Top News, Articles, and Interviews in Philosophy

The Ethics of Assassination

The United States recently assassinated Iran’s Qassem Soleimani which raises, once again, moral questions about targeted killings of this sort. While it is easy to get bogged down in the particulars of this assassination, I will focus on the general matter of the ethics of assassination. While the definition of “assassination” can be debated and [More]

Empirical Approaches to Altruism

[New Entry by John Doris, Stephen Stich, and Lachlan Walmsley on January 6, 2020.] Many philosophers have maintained that altruism is a crucial component of morality, and that people often do behave altruistically. Other philosophers, along with many biologists and social scientists, have claimed that facts about human psychology, or about the evolutionary processes that have shaped human psychology, indicate that no human behavior is genuinely altruistic. Part of this disagreement can be traced to the fact that both philosophers and scientists use the term "altruism" with many quite different meanings. Sections [More]

Philosopher Running for U.S. Senate

Richard Winfield, a philosophy professor at the University of Georgia, is running for Senate. Professor Winfield is aiming to fill the seat opened by the health-related resignation of former Senator Johnny Isakson at the end of 2019. The position is being temporarily filled by Kelly Loeffler, a Republican appointed by Georgia Governor Brian Kemp. A special election in November 2020 will decide who will finish the remaining two years of Isakson’s term. Winfield, who is running as a Democrat, announced his campaign last week. State law requires that during the campaign, he goes on unpaid leave from his position at the University of Georgia. Readers may recall that  in 2018 Winfield ran, unsuccessfully, to represent Georgia’s 10th District in the House of Representatives. According to The Red & Black, Winfield “is running on a broad social rights agenda with his largest emphasis being a federal job guarantee.” To find out more about him and his positions, you can read an interview I conducted with him here or check out his prior campaign’s website. The post Philosopher Running for U.S. Senate appeared first on Daily [More]

2019: A Look Back

What news and issues concerning the philosophy profession received the most attention in 2019? Among last year’s top stories were a philosopher’s punishment for sexual harassment, the rallying of academics worldwide to defend the study of philosophy in a country in which it was under attack, philosophers commenting on a provocative physics experiment, the philosophy profession’s handling of issues concerning transgender persons, correlations with majoring in philosophy, and others. The single most-viewed post at Daily Nous this year reported that well-known philosopher John Searle was stripped of his emeritus status by the University of California, Berkeley, after having been found to have violated the university’s sexual harassment policies. This was the only major news story about sexual harassment in philosophy this year. Related stories included students protesting what they took to be universities’ failures to adequately respond to sexual harassment (here for example, and #5 here). Also, Janice Dowell and David Sobel (Syracuse) wrote a two-part post on sexual harassment and philosophy (part one, part two). (And there was also item #3, here.) Philosophers around the world were jolted by the announcement this past April from Jair M. Bolsonaro, the president of Brazil, of his plan to stop government funding of philosophy and sociology in the nation’s public universities, and over 5000 academics signed a letter in response, authored by Sergio [More]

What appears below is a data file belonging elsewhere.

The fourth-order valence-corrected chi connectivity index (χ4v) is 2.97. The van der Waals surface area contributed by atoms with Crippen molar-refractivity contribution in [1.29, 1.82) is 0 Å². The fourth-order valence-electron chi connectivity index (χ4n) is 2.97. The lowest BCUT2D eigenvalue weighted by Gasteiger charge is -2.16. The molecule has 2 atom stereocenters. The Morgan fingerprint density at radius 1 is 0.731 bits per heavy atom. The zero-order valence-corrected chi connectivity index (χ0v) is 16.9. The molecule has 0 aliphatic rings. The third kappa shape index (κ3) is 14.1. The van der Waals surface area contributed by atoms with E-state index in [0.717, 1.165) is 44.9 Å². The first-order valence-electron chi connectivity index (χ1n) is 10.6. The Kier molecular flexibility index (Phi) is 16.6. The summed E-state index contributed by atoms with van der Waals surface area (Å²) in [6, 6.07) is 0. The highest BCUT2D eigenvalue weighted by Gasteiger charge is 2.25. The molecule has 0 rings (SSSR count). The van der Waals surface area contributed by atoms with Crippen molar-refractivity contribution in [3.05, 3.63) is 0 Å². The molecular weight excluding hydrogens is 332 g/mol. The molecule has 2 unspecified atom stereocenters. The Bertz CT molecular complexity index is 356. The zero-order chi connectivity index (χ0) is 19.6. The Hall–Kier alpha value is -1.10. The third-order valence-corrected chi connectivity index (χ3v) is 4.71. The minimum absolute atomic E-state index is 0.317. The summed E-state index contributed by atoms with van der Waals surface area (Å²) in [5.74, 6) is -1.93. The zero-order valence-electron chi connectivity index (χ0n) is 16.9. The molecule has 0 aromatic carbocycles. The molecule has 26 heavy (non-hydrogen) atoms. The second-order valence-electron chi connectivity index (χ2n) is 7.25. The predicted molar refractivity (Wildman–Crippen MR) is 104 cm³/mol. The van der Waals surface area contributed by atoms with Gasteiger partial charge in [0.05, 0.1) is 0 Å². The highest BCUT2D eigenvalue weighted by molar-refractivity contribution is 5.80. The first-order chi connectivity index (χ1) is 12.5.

Codes and Ciphers

My book group recently read a 2017 mystery called The Lost Book of the Grail by Charlie Lovett. In the novel, an English bibliophile and an American digitizer track down a mysterious book thought to lead to the Holy Grail. The chief clue: a secret message hidden in the rare books collection of the fictional Barchester Cathedral Library. The post Codes and Ciphers appeared first on [More]

California Consumer Privacy Act

California recently implemented a consumer privacy act aimed at giving consumers a choice about companies selling their personal data. The law is not just a matter of concern for Californians; because it is an economic powerhouse, the state has considerable influence. My home state of Maine, which has far less influence than California, has a [More]

New Books in Philosophy Podcast - Automation and Utopia

Someday the seemingly endless promotion of Automation and Utopia will come to an end, but today is not that day. I just had the pleasure of being a guest on the New Books in Philosophy podcast. I discussed the main ideas and arguments from my book with Robert Talisse. This interview is very comprehensive and was a bit of a thrill for me since I am a long-time listener to the podcast (which I highly recommend for anyone with an interest in philosophy).You can listen via the embedded player above or at this link. #mc_embed_signup{background:#fff; clear:left; font:14px Helvetica,Arial,sans-serif; } /* Add your own MailChimp form style overrides in your site stylesheet or in this style block. We recommend moving this block and the preceding CSS link to the HEAD of your HTML file. */ Subscribe to the [More]